CAPE CANAVERAL — A pair of astronauts ventured out Thursday night on the first space walk of Endeavour's space station mission despite a problem getting power to a giant robot that they needed to assemble.
The trouble cropped up earlier in the day and had engineers scrambling for a solution as Richard Linnehan and Garrett Reisman floated outside to start putting together the Canadian robot, named Dextre, and help attach a Japanese storage compartment to the international space station.
LeRoy Cain, chairman of the mission management team, said the power loss would not affect the work to attach the robot's hands to its 11-foot arms.
It's too soon to know whether the second space walk, also dedicated to robot assembly, will be affected if the problem persists, Cain said. Power is needed to heat the joints, limbs and all the electronics of the robot, which could be damaged if left cold for days. It's also needed to check out Dextre and get it moving.
"We don't have our hair on fire and need to do something in the next couple of hours, but we're working it," Cain said at a late afternoon news conference.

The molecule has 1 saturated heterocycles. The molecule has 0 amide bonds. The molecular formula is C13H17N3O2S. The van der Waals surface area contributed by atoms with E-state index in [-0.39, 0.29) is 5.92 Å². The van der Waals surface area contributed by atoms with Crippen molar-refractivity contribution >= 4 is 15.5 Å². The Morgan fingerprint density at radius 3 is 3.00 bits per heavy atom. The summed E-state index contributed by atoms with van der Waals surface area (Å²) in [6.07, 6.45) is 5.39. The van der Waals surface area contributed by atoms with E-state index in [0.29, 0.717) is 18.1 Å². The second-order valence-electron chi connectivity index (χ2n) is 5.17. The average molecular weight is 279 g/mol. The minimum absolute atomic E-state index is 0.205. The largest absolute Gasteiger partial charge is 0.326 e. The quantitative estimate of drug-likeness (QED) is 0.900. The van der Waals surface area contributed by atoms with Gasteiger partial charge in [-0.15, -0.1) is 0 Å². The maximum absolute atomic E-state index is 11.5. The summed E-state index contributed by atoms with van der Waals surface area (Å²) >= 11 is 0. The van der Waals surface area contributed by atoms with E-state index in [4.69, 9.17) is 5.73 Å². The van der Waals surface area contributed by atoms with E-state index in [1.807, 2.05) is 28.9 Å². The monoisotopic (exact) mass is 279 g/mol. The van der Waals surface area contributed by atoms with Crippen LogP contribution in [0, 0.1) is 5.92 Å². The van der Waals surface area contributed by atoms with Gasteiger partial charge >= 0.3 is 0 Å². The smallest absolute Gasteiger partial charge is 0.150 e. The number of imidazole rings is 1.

NASA's space station program manager, Mike Suffredini, said he was confident the problem could be resolved fairly quickly.
Canadian engineers suspected the trouble could be with a timer, and were working on a computer software patch to fix it.
In the worst case, astronauts could go back out to disassemble Dextre and leave it in pieces at the space station, Suffredini said.
Endeavour's astronauts, meanwhile, got some good news: The object that appeared to strike the shuttle's nose right at liftoff Tuesday, possibly a bird, actually missed the spacecraft altogether. Endeavour's thermal shielding looks to be in good shape for re-entry in two weeks, Mission Control informed them.